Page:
Anthony Mackie On 'Captain America' Sequel And The Perils Of Slow-Mo Skydiving

'That's why the movie looks so great,' actor says, explaining lack of CGI.

Much to Marvel's design, "Captain America: The Winter Soldier" doesn't look that much like a superhero movie. The directors, Anthony and Joe Russo, have gone on record several times, saying that they were inspired by the political thrillers of the 1970s when conceiving the look and feel of the upcoming sequel.

When MTV News caught up with one of the stars of the movie, Anthony Mackie, who plays Falcon, he shared his experiences from the set and explained a few ways that, like its World War II-era hero, "Captain America: The Winter Soldier" is decidedly old school.

"The Russos, what they did that was so great was, they wanted to stay with live action, which is a dying art form," Mackie said. "If they can build it, they built it. If we could do it, we did it. They wanted to do as little CGI as possible. That's why the movie looks so great."

But not faking sequences, like Falcon's parachute jump out of a plane, put Mackie in more situations where he could potentially get embarrassed. One such occasion found the actor wiggling a little too much for the slow motion camera that was fixed on him.

"The worst experience, they put me up 100 feet in the air and are like 'Okay, you're in a parachute and you jumped out of a plane.' So I'm like, okay, I've jumped out of a plane a few times, so I know when I'm freefalling, I wiggle," he said. "Literally, they put you in slow motion, and you're just wiggling all the way down. Then they're like, 'Don't wiggle.' It's very hard to do real stuff in slow motion and not look weird."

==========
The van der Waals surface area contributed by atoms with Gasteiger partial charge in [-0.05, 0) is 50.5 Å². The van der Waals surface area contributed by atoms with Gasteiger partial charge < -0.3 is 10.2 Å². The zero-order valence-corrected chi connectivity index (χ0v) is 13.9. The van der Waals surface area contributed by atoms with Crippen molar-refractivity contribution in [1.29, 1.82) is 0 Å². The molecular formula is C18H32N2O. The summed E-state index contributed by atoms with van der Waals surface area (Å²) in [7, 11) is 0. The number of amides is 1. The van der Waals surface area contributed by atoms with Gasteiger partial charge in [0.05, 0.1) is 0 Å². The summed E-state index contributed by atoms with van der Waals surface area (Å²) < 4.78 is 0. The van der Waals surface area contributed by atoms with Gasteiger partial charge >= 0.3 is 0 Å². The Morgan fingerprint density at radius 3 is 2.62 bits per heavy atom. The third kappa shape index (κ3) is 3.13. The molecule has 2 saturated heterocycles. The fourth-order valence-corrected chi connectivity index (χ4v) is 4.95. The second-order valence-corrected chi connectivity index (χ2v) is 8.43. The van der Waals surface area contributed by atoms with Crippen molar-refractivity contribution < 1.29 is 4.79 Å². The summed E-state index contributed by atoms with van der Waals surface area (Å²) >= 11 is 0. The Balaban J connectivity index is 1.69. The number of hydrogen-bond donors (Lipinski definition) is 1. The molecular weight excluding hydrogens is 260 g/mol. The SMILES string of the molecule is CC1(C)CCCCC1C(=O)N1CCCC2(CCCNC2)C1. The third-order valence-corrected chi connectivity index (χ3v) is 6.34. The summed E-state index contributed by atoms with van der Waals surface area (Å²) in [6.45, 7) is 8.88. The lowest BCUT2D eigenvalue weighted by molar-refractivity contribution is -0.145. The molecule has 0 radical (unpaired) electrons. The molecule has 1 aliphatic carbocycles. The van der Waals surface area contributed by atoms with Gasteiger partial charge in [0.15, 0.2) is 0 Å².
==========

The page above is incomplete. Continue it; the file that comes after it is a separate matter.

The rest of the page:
And while a soldier that flies around with bird-like wings might not seem like the most realistic addition to the Captain America universe, Mackie said that the more modern interpretation of the character speaks to how important Falcon has become to Marvel.

"The thing about the Falcon is, he has three different incarnations throughout the course of his comic book life, and we went more with the latter of his story lines than the earlier stuff," he said. "I think Marvel kept introducing him because they realized the value of an African America superhero, and they wanted to get it right. He's more of tactical expert than a birdman from Harlem."

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If Mackie plays his cards right and hits the right notes with fans when "Captain America: The Winter Soldier" hits screens in April, he might just find himself with an invite to the big game, something he would have no problem accepting. "When all of the Marvel people come by, tell them that I should be in 'Avengers.' Make it happen," Mackie said. "Get rid of Iron Man. Put me in there."

"Captain America: The Winter Soldier" opens on April 4, 2014.

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